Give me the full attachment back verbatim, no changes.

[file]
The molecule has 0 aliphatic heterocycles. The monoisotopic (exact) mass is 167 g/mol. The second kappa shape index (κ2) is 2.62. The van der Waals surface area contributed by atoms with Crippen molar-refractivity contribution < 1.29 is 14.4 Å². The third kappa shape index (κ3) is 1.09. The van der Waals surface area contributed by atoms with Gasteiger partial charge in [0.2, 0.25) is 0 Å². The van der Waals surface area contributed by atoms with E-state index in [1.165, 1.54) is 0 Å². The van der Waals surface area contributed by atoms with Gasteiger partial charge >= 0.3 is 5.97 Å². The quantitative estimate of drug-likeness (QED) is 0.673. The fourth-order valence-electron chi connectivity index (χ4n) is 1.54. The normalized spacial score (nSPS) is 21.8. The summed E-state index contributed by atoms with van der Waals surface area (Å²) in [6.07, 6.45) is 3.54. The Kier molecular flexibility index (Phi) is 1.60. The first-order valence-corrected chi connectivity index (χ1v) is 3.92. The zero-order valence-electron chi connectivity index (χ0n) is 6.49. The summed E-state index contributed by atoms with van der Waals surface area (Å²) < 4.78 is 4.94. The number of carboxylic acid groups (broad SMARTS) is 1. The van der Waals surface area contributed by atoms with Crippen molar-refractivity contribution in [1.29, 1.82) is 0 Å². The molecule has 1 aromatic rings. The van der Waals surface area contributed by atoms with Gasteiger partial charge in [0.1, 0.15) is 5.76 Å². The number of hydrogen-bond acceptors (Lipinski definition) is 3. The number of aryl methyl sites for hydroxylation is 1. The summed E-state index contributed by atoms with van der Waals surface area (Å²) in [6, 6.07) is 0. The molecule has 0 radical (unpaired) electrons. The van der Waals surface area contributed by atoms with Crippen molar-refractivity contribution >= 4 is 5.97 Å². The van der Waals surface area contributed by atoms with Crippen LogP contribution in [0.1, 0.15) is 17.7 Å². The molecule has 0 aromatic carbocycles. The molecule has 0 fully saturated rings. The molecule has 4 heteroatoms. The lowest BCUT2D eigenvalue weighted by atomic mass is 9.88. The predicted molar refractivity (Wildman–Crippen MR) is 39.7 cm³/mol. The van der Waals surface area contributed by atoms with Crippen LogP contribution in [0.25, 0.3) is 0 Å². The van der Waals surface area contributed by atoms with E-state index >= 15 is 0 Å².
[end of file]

The molecule has 0 aliphatic heterocycles. The monoisotopic (exact) mass is 167 g/mol. The second kappa shape index (κ2) is 2.62. The van der Waals surface area contributed by atoms with Crippen molar-refractivity contribution < 1.29 is 14.4 Å². The third kappa shape index (κ3) is 1.09. The van der Waals surface area contributed by atoms with Gasteiger partial charge in [0.2, 0.25) is 0 Å². The van der Waals surface area contributed by atoms with E-state index in [1.165, 1.54) is 0 Å². The van der Waals surface area contributed by atoms with Gasteiger partial charge >= 0.3 is 5.97 Å². The quantitative estimate of drug-likeness (QED) is 0.673. The fourth-order valence-electron chi connectivity index (χ4n) is 1.54. The normalized spacial score (nSPS) is 21.8. The summed E-state index contributed by atoms with van der Waals surface area (Å²) in [6.07, 6.45) is 3.54. The Kier molecular flexibility index (Phi) is 1.60. The first-order valence-corrected chi connectivity index (χ1v) is 3.92. The zero-order valence-electron chi connectivity index (χ0n) is 6.49. The summed E-state index contributed by atoms with van der Waals surface area (Å²) < 4.78 is 4.94. The number of carboxylic acid groups (broad SMARTS) is 1. The van der Waals surface area contributed by atoms with Crippen molar-refractivity contribution in [1.29, 1.82) is 0 Å². The molecule has 1 aromatic rings. The van der Waals surface area contributed by atoms with Gasteiger partial charge in [0.1, 0.15) is 5.76 Å². The number of hydrogen-bond acceptors (Lipinski definition) is 3. The number of aryl methyl sites for hydroxylation is 1. The summed E-state index contributed by atoms with van der Waals surface area (Å²) in [6, 6.07) is 0. The molecule has 0 radical (unpaired) electrons. The van der Waals surface area contributed by atoms with Crippen molar-refractivity contribution >= 4 is 5.97 Å². The van der Waals surface area contributed by atoms with Crippen LogP contribution in [0.1, 0.15) is 17.7 Å². The molecule has 0 aromatic carbocycles. The molecule has 0 fully saturated rings. The molecule has 4 heteroatoms. The lowest BCUT2D eigenvalue weighted by atomic mass is 9.88. The predicted molar refractivity (Wildman–Crippen MR) is 39.7 cm³/mol. The van der Waals surface area contributed by atoms with Crippen LogP contribution in [0.25, 0.3) is 0 Å². The van der Waals surface area contributed by atoms with E-state index >= 15 is 0 Å².